| DistroWatch Weekly
|DistroWatch Weekly, Issue 80, 20 December 2004
Welcome to this year's very last issue of DistroWatch Weekly. We will look at the newly launched Fedora Extras, newly released PCLinuxOS Preview 8, and newly introduced Ubuntu Rosetta internationalisation infrastructure. The featured distribution of the week is Linux From Scratch. Happy reading!
Fedora Extras, PCLinuxOS Preview 8, Ubuntu Rosetta
The Fedora project has launched "Fedora Extras", or to be more precise, "Fedora Pre-Extras", since the concept is still in a testing phase. What is "Fedora Extras"? It is meant to be place to store and maintain third-party RPM packages for i386 and x86_64 ports of Fedora Core, merged from fedora.us and freshrpms.net. The idea is to create a central, yum-enabled repository of many third-party packages that are not available in stock Fedora Core, but are maintained by dozens of contributors.
The "Fedora Pre-Extras" packages are currently hosted at FedoraProject.org. This is just a temporary location and the repository will move to download.fedora.redhat.com as soon as the testing is completed. Looking through the i386 repository, there is indeed an impressive number of ready-made RPM packages for Fedora Core 3, including many popular software items, such as BitTorrent, Bluefish, ClamAV, Scribus, dozens of Perl and Python modules, and many other applications. However, multimedia stuff is still missing, so it seems that if you need MPlayer, Xine or mp3 support in XMMS, you will still need to configure and use one of the third-party repositories.
More information about Fedora Extras is available in this mailing list post.
* * * * *
A new "Preview" version of PCLinuxOS hit the BitTorrent servers and download mirrors over the weekend. This was interesting news, especially because many consider PCLinuxOS to be one of the best Linux distributions for novice users. It was originally based on Mandrakelinux, but "Texstar", the distribution's lead developer, maintains many RPM packages independently and keeps most major components up-to-date. PCLinuxOS is an attempt to cure some of the ills of Mandrakelinux proper - it is free in every sense of the word, comes pre-configured with browser plugins, Java, NVIDIA driver, and multimedia support, and is very easy to keep up-to-date by retrieving new packages from one of the PCLinuxOS repositories. It also includes some of the Mandrakelinux utilities, such as Mandrake Control Centre (renamed to Master Control Centre). However, urpmi has been completely replaced with apt-get.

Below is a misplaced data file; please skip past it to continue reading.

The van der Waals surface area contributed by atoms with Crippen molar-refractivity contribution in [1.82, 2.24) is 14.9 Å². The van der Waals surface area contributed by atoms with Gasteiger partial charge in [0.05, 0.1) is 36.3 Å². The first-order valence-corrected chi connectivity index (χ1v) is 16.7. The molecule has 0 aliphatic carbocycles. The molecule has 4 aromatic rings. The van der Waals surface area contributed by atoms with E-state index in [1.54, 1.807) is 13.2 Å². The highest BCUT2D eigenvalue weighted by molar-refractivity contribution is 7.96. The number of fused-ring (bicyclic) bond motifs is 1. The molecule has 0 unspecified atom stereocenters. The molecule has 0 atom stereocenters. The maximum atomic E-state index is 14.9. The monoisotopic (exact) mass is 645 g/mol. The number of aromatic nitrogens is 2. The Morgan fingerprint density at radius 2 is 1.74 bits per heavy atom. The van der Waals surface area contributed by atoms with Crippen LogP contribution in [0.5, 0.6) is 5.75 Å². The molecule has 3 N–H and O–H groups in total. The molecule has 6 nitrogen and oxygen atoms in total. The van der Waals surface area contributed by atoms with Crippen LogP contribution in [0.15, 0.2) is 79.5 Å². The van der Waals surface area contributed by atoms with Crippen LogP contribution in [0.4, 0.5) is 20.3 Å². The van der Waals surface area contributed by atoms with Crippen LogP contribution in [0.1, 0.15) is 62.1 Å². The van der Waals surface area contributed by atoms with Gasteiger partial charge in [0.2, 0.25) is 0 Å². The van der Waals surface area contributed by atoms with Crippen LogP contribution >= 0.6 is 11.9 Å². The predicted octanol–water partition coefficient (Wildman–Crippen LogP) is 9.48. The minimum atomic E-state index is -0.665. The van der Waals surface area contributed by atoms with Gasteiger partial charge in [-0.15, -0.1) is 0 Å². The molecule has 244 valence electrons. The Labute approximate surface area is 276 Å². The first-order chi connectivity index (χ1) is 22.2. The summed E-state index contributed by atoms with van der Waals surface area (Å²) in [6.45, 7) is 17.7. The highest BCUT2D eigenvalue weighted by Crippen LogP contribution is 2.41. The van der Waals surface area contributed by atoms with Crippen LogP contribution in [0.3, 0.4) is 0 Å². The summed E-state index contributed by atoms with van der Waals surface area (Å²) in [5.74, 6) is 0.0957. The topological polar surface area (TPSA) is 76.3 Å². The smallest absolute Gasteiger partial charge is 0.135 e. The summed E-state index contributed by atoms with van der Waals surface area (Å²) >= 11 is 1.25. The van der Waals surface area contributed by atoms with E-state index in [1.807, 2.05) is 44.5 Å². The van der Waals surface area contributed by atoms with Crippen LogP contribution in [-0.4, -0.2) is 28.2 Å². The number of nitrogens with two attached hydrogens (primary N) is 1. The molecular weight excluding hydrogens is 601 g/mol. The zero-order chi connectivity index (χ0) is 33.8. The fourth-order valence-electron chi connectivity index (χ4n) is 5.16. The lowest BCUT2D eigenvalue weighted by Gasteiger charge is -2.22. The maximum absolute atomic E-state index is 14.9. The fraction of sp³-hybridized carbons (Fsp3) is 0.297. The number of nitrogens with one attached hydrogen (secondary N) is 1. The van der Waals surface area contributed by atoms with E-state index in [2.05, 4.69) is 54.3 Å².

One of the nice things about PCLinuxOS (it shares this quality with MEPIS Linux) is that it also functions as a live CD. Users can download and boot the CD straight into a graphical environment with KDE (login as guest, with password "guest"), then, if they enjoy the experience, install it to a hard disk with a simple graphical installer. Synaptic is the preferred way to manage RPM packages. This powerful graphical utility not only provides ways to retrieve all the latest security updates, it also makes installing and uninstalling extra packages (not included on the CD, e.g. GNOME 2.8) an easy and painless task.
Although still labelled as a "development" release, PCLinuxOS has now matured to the point that it can be safely considered as a stable, quality distribution, perhaps one of the best-kept secrets of the Linux distribution world. Download and try it out - you are likely to be pleasantly surprised!
PCLinuxOS Preview 8 - finally released to mirrors over the weekend.
(full image size: 268kB)
* * * * *
If you enjoy Ubuntu Linux, but are disappointed by the lack of support for a particular language or by the lack of multilingual documentation, here is your chance to get involved - through Ubuntu's Rosetta Project: "The Rosetta Translation Portal team is pleased to announce that the portal is now ready for widespread use. Rosetta's goal is to make the process of translating free software as easy as possible for both translators and software maintainers. Maintainers can send us PO Templates and PO Files, which will be published through the web for translation. PO Files can then be downloaded at any time. Rosetta is part of the Ubuntu Launchpad." More information about the Rosetta Project is available in the release announcement.
* * * * *
There is a new entry on the Slackware's Current ChangeLog and it's good news - Patrick Volkerding is back, feeling much better: "Hi folks. Well, I'm back in California and I'm happy to let you all know that I'm feeling much better. :-) Here are a few updates so you can see that I'm trying to get back into the swing of things. Hopefully 10.1 won't be too far off (I'm still trying to figure out just how far behind we are, and what other fixes need to get merged in), and then we can look at what exactly needs to be done to try to switch over to the new kernel series for 11, or sometime later on. I still don't think it's time for that yet (it will be best to wait until 2.4 can be abandoned)." Some of the updates include kernel (2.4.28), KDE (3.3.2) and ALSA (1.0.7). Find out more in the Current ChangeLog.
The end-of-the-year note